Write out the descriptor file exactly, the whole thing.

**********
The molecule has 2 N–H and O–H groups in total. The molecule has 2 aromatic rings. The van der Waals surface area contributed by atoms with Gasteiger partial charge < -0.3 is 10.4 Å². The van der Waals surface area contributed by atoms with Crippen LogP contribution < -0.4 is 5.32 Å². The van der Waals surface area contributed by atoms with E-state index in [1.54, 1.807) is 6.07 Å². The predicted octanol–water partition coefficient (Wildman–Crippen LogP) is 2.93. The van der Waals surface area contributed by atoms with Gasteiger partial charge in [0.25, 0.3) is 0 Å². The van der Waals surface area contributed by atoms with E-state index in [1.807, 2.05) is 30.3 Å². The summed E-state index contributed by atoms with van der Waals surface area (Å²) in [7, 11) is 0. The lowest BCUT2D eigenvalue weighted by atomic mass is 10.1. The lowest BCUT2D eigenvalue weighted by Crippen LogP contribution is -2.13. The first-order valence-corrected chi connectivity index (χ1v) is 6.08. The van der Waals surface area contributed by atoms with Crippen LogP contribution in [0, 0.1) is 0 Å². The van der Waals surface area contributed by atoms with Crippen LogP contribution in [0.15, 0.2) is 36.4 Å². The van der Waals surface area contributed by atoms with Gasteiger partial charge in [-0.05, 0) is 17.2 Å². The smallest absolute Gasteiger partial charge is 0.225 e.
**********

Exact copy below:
The molecule has 2 N–H and O–H groups in total. The molecule has 2 aromatic rings. The van der Waals surface area contributed by atoms with Gasteiger partial charge < -0.3 is 10.4 Å². The van der Waals surface area contributed by atoms with Crippen LogP contribution < -0.4 is 5.32 Å². The van der Waals surface area contributed by atoms with E-state index in [1.54, 1.807) is 6.07 Å². The predicted octanol–water partition coefficient (Wildman–Crippen LogP) is 2.93. The van der Waals surface area contributed by atoms with Gasteiger partial charge in [0.25, 0.3) is 0 Å². The van der Waals surface area contributed by atoms with E-state index in [1.807, 2.05) is 30.3 Å². The summed E-state index contributed by atoms with van der Waals surface area (Å²) in [7, 11) is 0. The lowest BCUT2D eigenvalue weighted by atomic mass is 10.1. The lowest BCUT2D eigenvalue weighted by Crippen LogP contribution is -2.13. The first-order valence-corrected chi connectivity index (χ1v) is 6.08. The van der Waals surface area contributed by atoms with Crippen LogP contribution in [0, 0.1) is 0 Å². The van der Waals surface area contributed by atoms with Crippen LogP contribution in [0.15, 0.2) is 36.4 Å². The van der Waals surface area contributed by atoms with Gasteiger partial charge in [-0.05, 0) is 17.2 Å². The smallest absolute Gasteiger partial charge is 0.225 e.